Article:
Puma’s ‘Social Club’ store in Prague, designed by architects edit!, is a bar/café/retail experience. A brand experience. Visitors can admire and discuss the products over drinks. Brand conversation, as well as consumption is the aim of this store, and I must say it works quite well. To be honest, it must have worked very well, since I’m writing this article on it.
However, discussing the best trainers or bag on display is not my aim here. For me, the store brought up questions of brand experience and the affects of this on the high street.
The government expects high street sales to contract to 40% of all retail spending by 2014 (The Portas Review). This trend towards internet shopping certainly has it’s advantages, but with my recent research into urban design, the regeneration of the high street also needs to be considered on a micro level. So, as well as creating an urban design for improving the street level experience, we should consider the types of retail and commercial outlets that are appropriate for the local area and the experience within each individual outlet.
If the internet is taking away custom from the high street, the high street needs to offer an experience that the internet can’t. Websites already offer personal recommendations, suggestions, style guides, etc. Even social media allows for brands to communicate with consumers well. The high street can do all this – it could even do it better.
Given that the high street is within the realms of the physical world, the interaction with the product is immediate and tangible. However, the design of the Puma Social Club does not just benefit from the physical products on display, it is the retail experience that surrounds the products that produce this part of the brand experience.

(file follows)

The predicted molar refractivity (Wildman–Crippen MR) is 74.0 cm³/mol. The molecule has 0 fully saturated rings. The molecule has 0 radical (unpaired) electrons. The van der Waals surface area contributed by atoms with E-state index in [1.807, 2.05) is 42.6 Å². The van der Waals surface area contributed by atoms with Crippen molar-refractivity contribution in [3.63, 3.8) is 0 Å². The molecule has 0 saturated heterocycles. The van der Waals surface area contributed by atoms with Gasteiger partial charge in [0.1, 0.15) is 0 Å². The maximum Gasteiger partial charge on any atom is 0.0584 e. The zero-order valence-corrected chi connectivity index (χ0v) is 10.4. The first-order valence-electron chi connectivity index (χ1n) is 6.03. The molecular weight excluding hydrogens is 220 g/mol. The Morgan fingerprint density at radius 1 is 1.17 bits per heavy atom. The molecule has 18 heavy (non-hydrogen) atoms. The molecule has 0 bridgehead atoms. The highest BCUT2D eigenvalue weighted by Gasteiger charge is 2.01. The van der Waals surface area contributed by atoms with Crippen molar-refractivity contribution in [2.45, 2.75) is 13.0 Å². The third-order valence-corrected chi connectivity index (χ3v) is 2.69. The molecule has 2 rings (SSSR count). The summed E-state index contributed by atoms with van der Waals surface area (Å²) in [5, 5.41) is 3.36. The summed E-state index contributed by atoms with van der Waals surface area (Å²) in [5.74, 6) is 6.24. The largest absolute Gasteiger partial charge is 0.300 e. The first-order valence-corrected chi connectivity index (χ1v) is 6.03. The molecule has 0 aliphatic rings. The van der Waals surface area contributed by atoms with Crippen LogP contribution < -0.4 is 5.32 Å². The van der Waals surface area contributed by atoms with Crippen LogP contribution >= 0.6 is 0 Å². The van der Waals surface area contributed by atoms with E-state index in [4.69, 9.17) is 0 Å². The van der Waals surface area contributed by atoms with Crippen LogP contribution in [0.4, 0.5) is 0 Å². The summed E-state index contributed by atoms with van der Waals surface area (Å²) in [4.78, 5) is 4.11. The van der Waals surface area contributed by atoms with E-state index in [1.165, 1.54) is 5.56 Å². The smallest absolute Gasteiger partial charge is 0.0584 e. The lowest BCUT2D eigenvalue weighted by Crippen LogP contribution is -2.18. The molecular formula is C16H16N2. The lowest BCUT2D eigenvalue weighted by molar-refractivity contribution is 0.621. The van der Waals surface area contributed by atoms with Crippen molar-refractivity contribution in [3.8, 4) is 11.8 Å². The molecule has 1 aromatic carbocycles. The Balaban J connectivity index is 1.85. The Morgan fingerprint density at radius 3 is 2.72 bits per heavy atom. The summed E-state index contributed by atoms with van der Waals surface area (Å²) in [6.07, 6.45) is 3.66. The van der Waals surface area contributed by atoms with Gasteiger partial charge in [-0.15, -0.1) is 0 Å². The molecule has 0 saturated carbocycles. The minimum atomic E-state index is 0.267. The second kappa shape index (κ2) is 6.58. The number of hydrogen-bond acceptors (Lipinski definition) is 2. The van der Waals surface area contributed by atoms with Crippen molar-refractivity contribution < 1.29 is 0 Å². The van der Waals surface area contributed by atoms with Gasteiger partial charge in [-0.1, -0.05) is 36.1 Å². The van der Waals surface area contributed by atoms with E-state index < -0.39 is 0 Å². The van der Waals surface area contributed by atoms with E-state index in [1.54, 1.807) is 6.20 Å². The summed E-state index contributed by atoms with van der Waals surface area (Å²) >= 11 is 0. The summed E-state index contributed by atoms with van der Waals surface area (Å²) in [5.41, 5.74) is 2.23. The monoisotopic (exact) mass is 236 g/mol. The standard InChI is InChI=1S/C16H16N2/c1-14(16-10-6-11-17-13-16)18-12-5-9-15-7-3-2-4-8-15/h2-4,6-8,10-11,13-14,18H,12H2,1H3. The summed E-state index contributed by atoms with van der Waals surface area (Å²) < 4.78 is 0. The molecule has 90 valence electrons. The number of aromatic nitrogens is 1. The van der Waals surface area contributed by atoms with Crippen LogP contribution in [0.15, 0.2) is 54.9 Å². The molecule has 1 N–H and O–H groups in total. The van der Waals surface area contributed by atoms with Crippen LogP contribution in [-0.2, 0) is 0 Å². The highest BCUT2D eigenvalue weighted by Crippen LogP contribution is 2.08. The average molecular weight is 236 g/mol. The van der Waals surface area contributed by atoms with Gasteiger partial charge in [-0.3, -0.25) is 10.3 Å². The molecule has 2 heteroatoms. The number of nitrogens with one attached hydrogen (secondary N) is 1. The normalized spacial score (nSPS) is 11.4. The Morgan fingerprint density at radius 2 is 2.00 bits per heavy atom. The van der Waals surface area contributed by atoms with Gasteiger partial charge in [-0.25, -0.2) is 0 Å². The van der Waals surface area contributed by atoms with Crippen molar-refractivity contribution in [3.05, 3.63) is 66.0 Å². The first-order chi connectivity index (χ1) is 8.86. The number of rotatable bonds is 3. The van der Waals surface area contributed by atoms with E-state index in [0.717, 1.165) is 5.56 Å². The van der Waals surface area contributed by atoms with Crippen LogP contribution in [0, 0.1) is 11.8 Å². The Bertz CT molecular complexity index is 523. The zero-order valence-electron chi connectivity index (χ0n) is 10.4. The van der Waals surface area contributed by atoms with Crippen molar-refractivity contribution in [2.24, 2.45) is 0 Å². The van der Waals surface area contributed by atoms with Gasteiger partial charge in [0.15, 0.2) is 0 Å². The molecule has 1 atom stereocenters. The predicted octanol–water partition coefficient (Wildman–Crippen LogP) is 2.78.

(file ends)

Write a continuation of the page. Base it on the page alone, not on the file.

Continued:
Allowing visitors to discuss the products in the café area gets people interested. Hey, they even make a few bob from the drink sales as well! Staff are welcoming and knowledgeable. Polaroid shots are posted on a noticeboard. There is a sense of community. I found this experience really satisfying and engaging. This is not to say that customer service on the high street in the UK is bad, in fact, I even used to be a Customer Service Assistant myself back in the day. I just found that giving consumers areas to discuss the products, as well as creating a community around a local store gives consumers a reason to visit the physical store, rather than the online version.
The issue I’ve noticed is that brands seem to rely on social media as the only way of getting consumers to communicate about the products. For example, Urban Outfitters allow visitors to take Instagram pictures in the changing rooms and hashtag it with #UrbanOutfitters. This creates a digital space for people to discuss and share products with friends and followers online. However, even though this is a great marketing tool, why not go further and bring this discussion out from behind the glass of a phone screen and give consumers the opportunity to discuss brands and their products within the physical world – bring people back to the high street. Creating a real-world community and place for discussion first, then overlaying a digital community second, could engage people more in the products, brands and retail stores on the high street. This is what I see was successfully achieved at the Puma Social Club store in Prague.
By no means is this solution perfect, and it is certainly easier said than done given the huge amount of factors involved and the assumptions I’ve made, but the solution has to be appropriated for the brand – every brand has different aims, objectives and visual identities. It is also important to consider that this solution is one of many. The same idea cannot be propagated across every high street. The solution has to be appropriate to local context: people, affluence, geographical location, etc. of which I will revisit in future blog posts.